The 7 Things You Should Never Say to a Stay-at-Home Dad

487328649If you’re going to become a stay-at-home dad, expect people to ask you a lot of … interesting things.

At first, when you’re with a newborn and constantly tired and trying desperately to find a groove, you’ll probably take offense at a lot of these questions. I get it, I do. I’ve been there. You’re new to the gig and struggling to embrace and identify a new role for yourself, all while trying to make sure you don’t mess up, or forget the baby somewhere, or put off emptying the Diaper Genie, make dinner, do more tummy time, join a group, clean the bathroom — argh! No wonder a tiny, innocuous question can set you off.

But as the years roll by and you find yourself not only doing ok but doing an amazing job, some of these questions will probably make you smile. You’ll be an old hand, a pro, a king of the carpool lane and protectorate of the play date, and you’ll look on these questions less as digs against your manhood and more as sort of a window into the die-hard societal notions of parenthood in the 21st century. You’ll be like Jane Goodall at the PTA — and oh, you’re going to love the PTA someday.

I was chatting with a new acquaintance the other day, and he was telling me how his wife has been out of town for the last four months, returning only a couple times a week every and then and how he has had to do the bulk of household duties: the cleaning, the cooking, the drop-offs at preschool and weekend adventures. Then the talk turned to my life and he said, “So, I hear you’re doing to the Mr. Mom thing?”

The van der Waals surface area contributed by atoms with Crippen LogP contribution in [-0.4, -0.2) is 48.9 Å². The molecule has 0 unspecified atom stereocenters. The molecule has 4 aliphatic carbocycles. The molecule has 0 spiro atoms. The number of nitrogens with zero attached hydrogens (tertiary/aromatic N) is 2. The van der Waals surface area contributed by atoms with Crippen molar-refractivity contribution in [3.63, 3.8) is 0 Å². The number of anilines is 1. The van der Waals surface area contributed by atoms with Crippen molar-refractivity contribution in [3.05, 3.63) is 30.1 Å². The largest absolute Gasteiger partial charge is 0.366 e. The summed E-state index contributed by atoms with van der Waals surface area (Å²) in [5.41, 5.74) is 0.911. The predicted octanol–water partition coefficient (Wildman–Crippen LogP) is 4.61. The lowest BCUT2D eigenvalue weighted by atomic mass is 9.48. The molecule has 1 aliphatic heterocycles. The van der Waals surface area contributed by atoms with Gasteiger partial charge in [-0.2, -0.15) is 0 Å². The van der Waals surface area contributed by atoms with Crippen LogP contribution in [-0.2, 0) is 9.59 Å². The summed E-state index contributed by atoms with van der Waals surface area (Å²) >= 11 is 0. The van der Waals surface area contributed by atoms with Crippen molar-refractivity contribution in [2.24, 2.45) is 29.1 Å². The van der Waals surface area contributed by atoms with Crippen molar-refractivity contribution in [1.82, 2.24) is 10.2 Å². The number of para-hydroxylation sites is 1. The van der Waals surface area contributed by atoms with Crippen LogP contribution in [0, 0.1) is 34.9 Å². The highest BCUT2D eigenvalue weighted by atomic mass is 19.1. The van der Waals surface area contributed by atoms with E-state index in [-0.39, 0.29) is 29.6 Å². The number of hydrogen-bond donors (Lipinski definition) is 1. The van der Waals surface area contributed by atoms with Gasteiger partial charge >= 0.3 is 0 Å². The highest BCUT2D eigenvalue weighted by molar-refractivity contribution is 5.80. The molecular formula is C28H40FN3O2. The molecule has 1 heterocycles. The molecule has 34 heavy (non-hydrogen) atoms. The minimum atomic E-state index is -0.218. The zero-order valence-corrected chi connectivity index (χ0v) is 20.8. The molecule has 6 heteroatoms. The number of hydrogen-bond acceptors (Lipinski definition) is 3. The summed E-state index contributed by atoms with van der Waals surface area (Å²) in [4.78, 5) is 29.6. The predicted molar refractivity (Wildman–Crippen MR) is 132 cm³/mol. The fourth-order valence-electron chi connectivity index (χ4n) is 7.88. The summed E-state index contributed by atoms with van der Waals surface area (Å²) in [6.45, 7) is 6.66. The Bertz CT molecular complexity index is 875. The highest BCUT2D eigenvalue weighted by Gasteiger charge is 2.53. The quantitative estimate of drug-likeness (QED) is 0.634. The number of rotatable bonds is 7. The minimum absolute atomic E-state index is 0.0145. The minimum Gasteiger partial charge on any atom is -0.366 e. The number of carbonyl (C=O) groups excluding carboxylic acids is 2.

I told him it sounded pretty much exactly like he was doing the same thing. His eyes went wide. “But I’m not a mom!”


Dads shouldn’t have to embrace the word mom to be good parents, to be involved, to stay home or to simply be there when needed. And yet, judging from the crazy questions SAHDS get all. the. time, that’s partially what’s expected. So please, for the sake of not embarrassing yourself, here are the top 7 things not to say to a stay-at-home dad.

1. “Are you babysitting today?”

I am, yes. Sure. Babysitting. That’s what I call parenting, too. Not only do I help raise my own children … I get freezer privileges!

2. “Man, it’s got to be nice not to work!”

Totally. It’s just a sit-on-the-couch-with-my-pearls-and-my-bon-bons type of gig. Woops, time flies. Have to get home because my stories are almost on.

3. “I wish I could hang around at parks all day.”

Yeah. Me too.

4. “You mean you can sit home and watch sports any time you want?”

Well, sure. I mean, the kid is totally going to feed herself eventually, right? Or wipe? Play? Get to school? Or at the very least stop drinking everything under the sink? (I actually feel a little guilty about this question, because you know, when I’ve got the house under control and the kid is at school, I actually do get to watch some sports. Score!)

5. “So what do you… do all day?”

This one? I don’t mind. I think people are genuinely curious. But think about it for a second, would you? I am doing the exact same thing any parent in any town across the country does every day. It ain’t special. If you’re young and single and genuinely don’t know and are curious about the gig, I’ll be happy to explain. But if you’re a dude and you have a wife at home doing the same thing, you really shouldn’t have to ask.

6. “Got a sweet little sugar mama, huh? Aww yeah!”

I hate this one. Why does she always get the cool-sounding title? Why can’t it be rephrased: “So, doing the trophy husband thing, huh?” Then I’d look down at my unwashed clothes, my three-day stubble and my pile of dishes and say, “You know it, pal.”

7. “So, you’re doing the Mr.Mom thing.”

Seriously, is this the only parenting movie that is going to survive the ages? I can’t believe it is still relevant 25 years later. But look, bottom line, a dad doesn’t have to embrace the word mom to be a good parent.



Article Posted 5 years Ago

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